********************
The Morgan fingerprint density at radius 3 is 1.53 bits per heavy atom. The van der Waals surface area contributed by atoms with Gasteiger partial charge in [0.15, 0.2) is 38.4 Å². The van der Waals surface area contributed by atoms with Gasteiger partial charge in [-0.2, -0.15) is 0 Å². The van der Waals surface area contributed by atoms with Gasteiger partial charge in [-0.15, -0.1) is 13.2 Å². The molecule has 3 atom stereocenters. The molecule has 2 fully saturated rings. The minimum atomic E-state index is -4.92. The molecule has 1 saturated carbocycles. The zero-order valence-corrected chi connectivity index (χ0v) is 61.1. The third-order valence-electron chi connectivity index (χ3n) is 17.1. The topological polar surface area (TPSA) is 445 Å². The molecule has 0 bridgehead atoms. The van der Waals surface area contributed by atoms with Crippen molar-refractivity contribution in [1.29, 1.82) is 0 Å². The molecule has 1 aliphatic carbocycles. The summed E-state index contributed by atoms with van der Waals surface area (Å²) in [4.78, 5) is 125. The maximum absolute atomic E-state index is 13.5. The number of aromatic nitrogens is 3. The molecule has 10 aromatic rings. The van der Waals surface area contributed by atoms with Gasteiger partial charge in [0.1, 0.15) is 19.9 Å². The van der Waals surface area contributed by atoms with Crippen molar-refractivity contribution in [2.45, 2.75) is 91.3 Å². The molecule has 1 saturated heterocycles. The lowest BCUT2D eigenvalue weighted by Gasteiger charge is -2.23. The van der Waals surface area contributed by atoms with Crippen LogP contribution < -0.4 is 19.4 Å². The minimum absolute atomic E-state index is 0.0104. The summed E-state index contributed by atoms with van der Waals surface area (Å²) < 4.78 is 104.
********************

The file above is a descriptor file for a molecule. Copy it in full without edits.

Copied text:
The Morgan fingerprint density at radius 3 is 1.53 bits per heavy atom. The van der Waals surface area contributed by atoms with Gasteiger partial charge in [0.15, 0.2) is 38.4 Å². The van der Waals surface area contributed by atoms with Gasteiger partial charge in [-0.2, -0.15) is 0 Å². The van der Waals surface area contributed by atoms with Gasteiger partial charge in [-0.15, -0.1) is 13.2 Å². The molecule has 3 atom stereocenters. The molecule has 2 fully saturated rings. The minimum atomic E-state index is -4.92. The molecule has 1 saturated carbocycles. The zero-order valence-corrected chi connectivity index (χ0v) is 61.1. The third-order valence-electron chi connectivity index (χ3n) is 17.1. The topological polar surface area (TPSA) is 445 Å². The molecule has 0 bridgehead atoms. The van der Waals surface area contributed by atoms with Crippen molar-refractivity contribution in [1.29, 1.82) is 0 Å². The molecule has 1 aliphatic carbocycles. The summed E-state index contributed by atoms with van der Waals surface area (Å²) in [4.78, 5) is 125. The maximum absolute atomic E-state index is 13.5. The number of aromatic nitrogens is 3. The molecule has 10 aromatic rings. The van der Waals surface area contributed by atoms with Gasteiger partial charge in [0.1, 0.15) is 19.9 Å². The van der Waals surface area contributed by atoms with Crippen molar-refractivity contribution in [2.45, 2.75) is 91.3 Å². The molecule has 1 saturated heterocycles. The lowest BCUT2D eigenvalue weighted by Gasteiger charge is -2.23. The van der Waals surface area contributed by atoms with Crippen LogP contribution < -0.4 is 19.4 Å². The minimum absolute atomic E-state index is 0.0104. The summed E-state index contributed by atoms with van der Waals surface area (Å²) < 4.78 is 104.